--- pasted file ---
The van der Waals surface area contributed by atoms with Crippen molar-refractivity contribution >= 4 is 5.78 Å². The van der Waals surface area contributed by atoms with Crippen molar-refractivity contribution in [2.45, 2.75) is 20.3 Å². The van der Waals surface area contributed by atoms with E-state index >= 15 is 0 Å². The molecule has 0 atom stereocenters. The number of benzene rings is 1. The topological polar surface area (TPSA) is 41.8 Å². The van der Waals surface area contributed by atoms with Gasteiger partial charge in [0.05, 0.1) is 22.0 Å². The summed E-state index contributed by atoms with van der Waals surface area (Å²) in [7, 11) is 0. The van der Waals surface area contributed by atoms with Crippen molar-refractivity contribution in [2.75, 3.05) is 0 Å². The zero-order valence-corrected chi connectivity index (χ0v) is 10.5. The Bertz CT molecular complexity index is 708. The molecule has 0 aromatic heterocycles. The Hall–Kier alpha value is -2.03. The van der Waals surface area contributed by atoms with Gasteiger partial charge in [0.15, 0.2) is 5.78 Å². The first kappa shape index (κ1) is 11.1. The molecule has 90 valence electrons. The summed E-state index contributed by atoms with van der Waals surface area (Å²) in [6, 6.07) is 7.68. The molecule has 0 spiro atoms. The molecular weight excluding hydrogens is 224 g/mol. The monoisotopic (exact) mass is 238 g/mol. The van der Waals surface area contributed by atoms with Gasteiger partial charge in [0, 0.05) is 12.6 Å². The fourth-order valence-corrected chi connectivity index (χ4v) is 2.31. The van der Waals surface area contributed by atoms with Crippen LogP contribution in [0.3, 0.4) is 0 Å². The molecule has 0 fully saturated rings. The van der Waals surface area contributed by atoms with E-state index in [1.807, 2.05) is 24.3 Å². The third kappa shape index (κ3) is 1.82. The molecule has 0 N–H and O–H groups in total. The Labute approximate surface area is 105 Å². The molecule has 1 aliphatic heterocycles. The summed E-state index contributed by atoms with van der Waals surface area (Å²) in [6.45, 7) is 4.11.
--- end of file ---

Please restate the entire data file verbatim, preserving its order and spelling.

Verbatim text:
The van der Waals surface area contributed by atoms with Crippen molar-refractivity contribution >= 4 is 5.78 Å². The van der Waals surface area contributed by atoms with Crippen molar-refractivity contribution in [2.45, 2.75) is 20.3 Å². The van der Waals surface area contributed by atoms with E-state index >= 15 is 0 Å². The molecule has 0 atom stereocenters. The number of benzene rings is 1. The topological polar surface area (TPSA) is 41.8 Å². The van der Waals surface area contributed by atoms with Gasteiger partial charge in [0.05, 0.1) is 22.0 Å². The summed E-state index contributed by atoms with van der Waals surface area (Å²) in [7, 11) is 0. The van der Waals surface area contributed by atoms with Crippen molar-refractivity contribution in [2.75, 3.05) is 0 Å². The zero-order valence-corrected chi connectivity index (χ0v) is 10.5. The Bertz CT molecular complexity index is 708. The molecule has 0 aromatic heterocycles. The Hall–Kier alpha value is -2.03. The van der Waals surface area contributed by atoms with Gasteiger partial charge in [0.15, 0.2) is 5.78 Å². The first kappa shape index (κ1) is 11.1. The molecule has 90 valence electrons. The summed E-state index contributed by atoms with van der Waals surface area (Å²) in [6, 6.07) is 7.68. The molecule has 0 spiro atoms. The molecular weight excluding hydrogens is 224 g/mol. The monoisotopic (exact) mass is 238 g/mol. The van der Waals surface area contributed by atoms with Gasteiger partial charge in [0, 0.05) is 12.6 Å². The fourth-order valence-corrected chi connectivity index (χ4v) is 2.31. The van der Waals surface area contributed by atoms with Crippen LogP contribution in [0.3, 0.4) is 0 Å². The molecule has 0 fully saturated rings. The van der Waals surface area contributed by atoms with E-state index in [1.807, 2.05) is 24.3 Å². The third kappa shape index (κ3) is 1.82. The molecule has 0 N–H and O–H groups in total. The Labute approximate surface area is 105 Å². The molecule has 1 aliphatic heterocycles. The summed E-state index contributed by atoms with van der Waals surface area (Å²) in [6.45, 7) is 4.11.